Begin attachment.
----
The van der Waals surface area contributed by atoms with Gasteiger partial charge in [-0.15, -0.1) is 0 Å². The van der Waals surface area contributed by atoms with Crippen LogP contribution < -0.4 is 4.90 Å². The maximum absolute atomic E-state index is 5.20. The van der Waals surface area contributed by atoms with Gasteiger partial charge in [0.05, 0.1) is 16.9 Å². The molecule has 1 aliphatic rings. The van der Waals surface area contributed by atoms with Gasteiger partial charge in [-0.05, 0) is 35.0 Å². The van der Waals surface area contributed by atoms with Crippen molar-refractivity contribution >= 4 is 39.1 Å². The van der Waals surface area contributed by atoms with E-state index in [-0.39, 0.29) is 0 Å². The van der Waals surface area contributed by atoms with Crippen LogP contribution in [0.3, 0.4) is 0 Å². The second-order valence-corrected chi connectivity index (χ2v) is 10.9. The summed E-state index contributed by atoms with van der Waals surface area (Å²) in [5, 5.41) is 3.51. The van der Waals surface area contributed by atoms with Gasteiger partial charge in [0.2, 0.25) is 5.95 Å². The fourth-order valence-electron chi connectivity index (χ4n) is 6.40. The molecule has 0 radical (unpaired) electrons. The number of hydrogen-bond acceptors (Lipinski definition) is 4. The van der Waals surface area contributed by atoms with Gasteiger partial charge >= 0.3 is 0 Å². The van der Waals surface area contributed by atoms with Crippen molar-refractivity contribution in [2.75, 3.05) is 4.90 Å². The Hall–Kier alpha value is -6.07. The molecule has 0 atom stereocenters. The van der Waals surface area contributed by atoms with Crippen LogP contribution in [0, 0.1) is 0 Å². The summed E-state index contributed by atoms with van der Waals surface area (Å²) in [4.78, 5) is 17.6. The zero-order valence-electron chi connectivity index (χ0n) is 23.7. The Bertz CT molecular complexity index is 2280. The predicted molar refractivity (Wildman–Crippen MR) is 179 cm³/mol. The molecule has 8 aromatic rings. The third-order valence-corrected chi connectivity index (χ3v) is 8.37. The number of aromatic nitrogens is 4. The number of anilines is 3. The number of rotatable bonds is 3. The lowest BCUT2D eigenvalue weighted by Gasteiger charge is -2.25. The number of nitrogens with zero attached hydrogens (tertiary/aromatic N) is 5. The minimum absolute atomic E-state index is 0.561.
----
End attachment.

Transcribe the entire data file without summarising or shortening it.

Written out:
The van der Waals surface area contributed by atoms with Gasteiger partial charge in [-0.15, -0.1) is 0 Å². The van der Waals surface area contributed by atoms with Crippen LogP contribution < -0.4 is 4.90 Å². The maximum absolute atomic E-state index is 5.20. The van der Waals surface area contributed by atoms with Gasteiger partial charge in [0.05, 0.1) is 16.9 Å². The molecule has 1 aliphatic rings. The van der Waals surface area contributed by atoms with Gasteiger partial charge in [-0.05, 0) is 35.0 Å². The van der Waals surface area contributed by atoms with Crippen molar-refractivity contribution >= 4 is 39.1 Å². The van der Waals surface area contributed by atoms with E-state index in [-0.39, 0.29) is 0 Å². The van der Waals surface area contributed by atoms with Crippen LogP contribution in [0.3, 0.4) is 0 Å². The second-order valence-corrected chi connectivity index (χ2v) is 10.9. The summed E-state index contributed by atoms with van der Waals surface area (Å²) in [5, 5.41) is 3.51. The van der Waals surface area contributed by atoms with Gasteiger partial charge in [0.2, 0.25) is 5.95 Å². The fourth-order valence-electron chi connectivity index (χ4n) is 6.40. The molecule has 0 radical (unpaired) electrons. The number of hydrogen-bond acceptors (Lipinski definition) is 4. The van der Waals surface area contributed by atoms with Gasteiger partial charge >= 0.3 is 0 Å². The van der Waals surface area contributed by atoms with Crippen molar-refractivity contribution in [2.75, 3.05) is 4.90 Å². The Hall–Kier alpha value is -6.07. The molecule has 0 atom stereocenters. The van der Waals surface area contributed by atoms with Crippen LogP contribution in [0, 0.1) is 0 Å². The summed E-state index contributed by atoms with van der Waals surface area (Å²) in [4.78, 5) is 17.6. The zero-order valence-electron chi connectivity index (χ0n) is 23.7. The Bertz CT molecular complexity index is 2280. The predicted molar refractivity (Wildman–Crippen MR) is 179 cm³/mol. The molecule has 8 aromatic rings. The third-order valence-corrected chi connectivity index (χ3v) is 8.37. The number of aromatic nitrogens is 4. The number of anilines is 3. The number of rotatable bonds is 3. The lowest BCUT2D eigenvalue weighted by Gasteiger charge is -2.25. The number of nitrogens with zero attached hydrogens (tertiary/aromatic N) is 5. The minimum absolute atomic E-state index is 0.561.